October 1, 2022

Legislative Updates and AlertsKey Development that affected US state and local income/franchise and other business taxes for the third quarter of 2022.

Iowacertifies corporate income tax rate reduction starting in 2023

On March 1, 2022, Iowa Governor Kim Reynolds signed 2022 IA HF 2317, provisions of which provide for the reduction of corporate income tax rates beginning in 2023 if certain revenue targets are met. The new provision requires both the Iowa Department of Revenue (IA DOR) and the Iowa Department of Management (IA DOM) to determine by Nov. 1, 2022 (and by Nov. 1st of each year thereafter) whether net corporate income tax receipts in the prior fiscal year exceeded $700 million. If that receipts threshold is satisfied, then the 9% and 9.8% rate brackets will be adjusted to generate $700 million in net corporate income tax receipts. Those rates will apply to tax years beginning on or after the next Jan. 1st following the determination date. The rates cannot decrease below 5.5%. On Sept. 26, 2022, the IA DOM determined that the net corporate income receipts exceeded $700 million for the prior fiscal year. The following day, the IA DOR determined that, based on the IA DOM’s findings, the two top corporate income tax rates, 9.0% on and 9.8%, should both be reduced to 8.4%, effective for tax years beginning on or after Jan. 1, 2023. This rate applies to income over $100,000.


S.12, Iowa—Corporate Income Tax: Workforce Housing Tax Incentives Program Amended

Iowa amended provisions related to the workforce housing tax incentives program, for corporate income tax purposes. The amendments make the following changes to the program:

  • amend the definition of “small city” and add a corresponding definition of “urban area”;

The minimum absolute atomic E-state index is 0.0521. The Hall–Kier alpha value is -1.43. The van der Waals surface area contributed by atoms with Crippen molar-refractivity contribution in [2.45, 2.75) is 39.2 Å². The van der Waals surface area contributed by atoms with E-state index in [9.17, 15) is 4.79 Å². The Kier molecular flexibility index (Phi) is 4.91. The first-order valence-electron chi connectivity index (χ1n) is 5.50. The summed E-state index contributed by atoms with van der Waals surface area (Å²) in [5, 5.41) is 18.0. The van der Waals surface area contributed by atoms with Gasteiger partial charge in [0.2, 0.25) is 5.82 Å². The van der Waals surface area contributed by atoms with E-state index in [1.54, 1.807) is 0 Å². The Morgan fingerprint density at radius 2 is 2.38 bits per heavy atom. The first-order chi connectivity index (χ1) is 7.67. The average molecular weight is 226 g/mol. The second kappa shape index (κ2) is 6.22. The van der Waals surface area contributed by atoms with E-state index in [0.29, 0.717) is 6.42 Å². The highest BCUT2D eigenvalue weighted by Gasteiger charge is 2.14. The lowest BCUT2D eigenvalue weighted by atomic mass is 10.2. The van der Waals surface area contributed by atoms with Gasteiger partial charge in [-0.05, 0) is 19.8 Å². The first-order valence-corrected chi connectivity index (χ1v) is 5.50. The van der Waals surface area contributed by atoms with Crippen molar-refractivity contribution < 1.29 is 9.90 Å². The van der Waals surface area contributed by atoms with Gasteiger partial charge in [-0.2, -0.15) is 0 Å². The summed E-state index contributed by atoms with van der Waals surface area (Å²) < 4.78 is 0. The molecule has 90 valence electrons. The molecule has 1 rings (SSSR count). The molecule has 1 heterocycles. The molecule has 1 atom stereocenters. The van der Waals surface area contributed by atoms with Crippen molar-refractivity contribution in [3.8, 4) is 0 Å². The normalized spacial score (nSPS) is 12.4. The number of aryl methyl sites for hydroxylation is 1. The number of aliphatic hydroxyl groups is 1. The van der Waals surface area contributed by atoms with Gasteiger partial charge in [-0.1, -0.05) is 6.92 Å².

• allow the Iowa Economic Development Authority Board (IEDA) to set maximum average dwelling unit costs for different project types based on the United States Bureau of the Census building permit survey and historical program data;
  • allow IEDA to approve a second extension of a project’s completion deadline of up to 12 months; and
  • allow projects that exceed the maximum average dwelling unit costs by up to 150 percent to receive a reduced tax incentive award (raised from 110%).

ARC 6467, The Economic Development Authority, effective September 28, 2022.


Pennsylvaniaenacts corporate income tax rate reduction and other tax changes

On July 8, 2022, Pennsylvania Governor Tom Wolf signed into law HB 1342 (Act 53), which includes a long sought-after reduction to the corporate income tax rate, market-based sourcing rules for receipts from sales of intangible assets, and codification of the Pennsylvania Department of Revenue’s (PA DOR) economic nexus standard for corporate income taxes, among other changes.

Gradual reduction of corporate income tax rate: Starting in 2023, the current 9.99% corporate income tax rate will decrease to 4.99% over nine years. The rate will be reduced to 8.99% in 2023 and reduced by 0.5% each year until it is reduced to 4.99% in 2031.

Market-based sourcing for intangibles: In determining apportionment of business income, prior law generally sourced receipts from sales of intangible assets based on a costs-of-performance method. Effective for tax years beginning after Dec. 31, 2022, such receipts will be sourced using the market-based sourcing method. This change aligns the sourcing method for sales of intangibles with the method already being used for sourcing sales of services, tangible personal property and real property.

The new law describes how gross receipts from specific intangibles will be sourced to Pennsylvania, including gross receipts from: (1) leases or licenses of intangible property used in the commonwealth; (2) sales of intangible property that is a contract right, government license or similar property authorizing the holder to conduct business activity in a specific geographic area; (3) sales, redemptions, maturities or exchanges of securities held by the taxpayer primarily for sale to customers; (4) interest, fees and penalties imposed on loans secured by real property received by a corporation that regularly lends funds to unaffiliated entities or to individuals; (5) interest, fees and penalties from loans for the sales of tangible personal property if the property is delivered or shipped to a purchaser in the commonwealth; (6) interest, fees and penalties from loans for sales not previously described if the borrower is in the commonwealth; (7) interest, fees and penalties from credit card receivables and credit -2- card fees charged to cardholders if the cardholder’s billing address is in the commonwealth; and (8) interest not otherwise described if the lender’s commercial domicile is in the commonwealth.